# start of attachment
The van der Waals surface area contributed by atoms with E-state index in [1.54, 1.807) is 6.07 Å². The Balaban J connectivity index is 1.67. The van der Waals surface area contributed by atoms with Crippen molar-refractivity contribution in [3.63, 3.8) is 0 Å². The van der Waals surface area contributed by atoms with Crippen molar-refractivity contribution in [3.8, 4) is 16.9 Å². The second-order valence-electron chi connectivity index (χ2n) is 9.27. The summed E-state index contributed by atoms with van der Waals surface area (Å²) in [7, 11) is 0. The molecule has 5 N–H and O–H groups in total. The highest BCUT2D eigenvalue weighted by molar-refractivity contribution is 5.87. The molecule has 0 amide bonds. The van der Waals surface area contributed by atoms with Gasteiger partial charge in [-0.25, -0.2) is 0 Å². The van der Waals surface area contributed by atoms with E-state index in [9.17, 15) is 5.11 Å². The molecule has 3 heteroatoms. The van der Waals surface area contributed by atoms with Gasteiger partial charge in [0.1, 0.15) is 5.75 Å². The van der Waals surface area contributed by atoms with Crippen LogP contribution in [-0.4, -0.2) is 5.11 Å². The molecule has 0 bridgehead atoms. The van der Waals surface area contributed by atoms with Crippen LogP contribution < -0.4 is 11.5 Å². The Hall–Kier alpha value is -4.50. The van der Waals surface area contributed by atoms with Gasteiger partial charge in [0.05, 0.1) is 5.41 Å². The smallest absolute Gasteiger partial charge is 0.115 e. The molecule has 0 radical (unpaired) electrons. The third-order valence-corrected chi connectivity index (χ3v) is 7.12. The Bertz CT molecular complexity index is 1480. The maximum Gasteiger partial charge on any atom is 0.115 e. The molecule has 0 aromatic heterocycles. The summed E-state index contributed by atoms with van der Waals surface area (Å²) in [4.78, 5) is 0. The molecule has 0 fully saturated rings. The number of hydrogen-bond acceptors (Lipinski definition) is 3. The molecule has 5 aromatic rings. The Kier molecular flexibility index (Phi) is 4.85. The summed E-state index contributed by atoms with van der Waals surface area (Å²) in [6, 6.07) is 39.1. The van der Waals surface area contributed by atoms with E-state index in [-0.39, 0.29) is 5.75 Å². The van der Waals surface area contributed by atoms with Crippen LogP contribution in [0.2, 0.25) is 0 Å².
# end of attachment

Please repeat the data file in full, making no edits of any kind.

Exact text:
The van der Waals surface area contributed by atoms with E-state index in [1.54, 1.807) is 6.07 Å². The Balaban J connectivity index is 1.67. The van der Waals surface area contributed by atoms with Crippen molar-refractivity contribution in [3.63, 3.8) is 0 Å². The van der Waals surface area contributed by atoms with Crippen molar-refractivity contribution in [3.8, 4) is 16.9 Å². The second-order valence-electron chi connectivity index (χ2n) is 9.27. The summed E-state index contributed by atoms with van der Waals surface area (Å²) in [7, 11) is 0. The molecule has 5 N–H and O–H groups in total. The highest BCUT2D eigenvalue weighted by molar-refractivity contribution is 5.87. The molecule has 0 amide bonds. The van der Waals surface area contributed by atoms with Gasteiger partial charge in [-0.25, -0.2) is 0 Å². The van der Waals surface area contributed by atoms with E-state index in [9.17, 15) is 5.11 Å². The molecule has 3 heteroatoms. The van der Waals surface area contributed by atoms with Gasteiger partial charge in [0.1, 0.15) is 5.75 Å². The van der Waals surface area contributed by atoms with Crippen LogP contribution in [-0.4, -0.2) is 5.11 Å². The molecule has 0 bridgehead atoms. The van der Waals surface area contributed by atoms with Crippen LogP contribution < -0.4 is 11.5 Å². The Hall–Kier alpha value is -4.50. The van der Waals surface area contributed by atoms with Gasteiger partial charge in [0.05, 0.1) is 5.41 Å². The smallest absolute Gasteiger partial charge is 0.115 e. The molecule has 0 radical (unpaired) electrons. The third-order valence-corrected chi connectivity index (χ3v) is 7.12. The Bertz CT molecular complexity index is 1480. The maximum Gasteiger partial charge on any atom is 0.115 e. The molecule has 0 aromatic heterocycles. The summed E-state index contributed by atoms with van der Waals surface area (Å²) in [4.78, 5) is 0. The molecule has 0 fully saturated rings. The number of hydrogen-bond acceptors (Lipinski definition) is 3. The molecule has 5 aromatic rings. The Kier molecular flexibility index (Phi) is 4.85. The summed E-state index contributed by atoms with van der Waals surface area (Å²) in [6, 6.07) is 39.1. The van der Waals surface area contributed by atoms with E-state index in [-0.39, 0.29) is 5.75 Å². The van der Waals surface area contributed by atoms with Crippen LogP contribution in [0.2, 0.25) is 0 Å².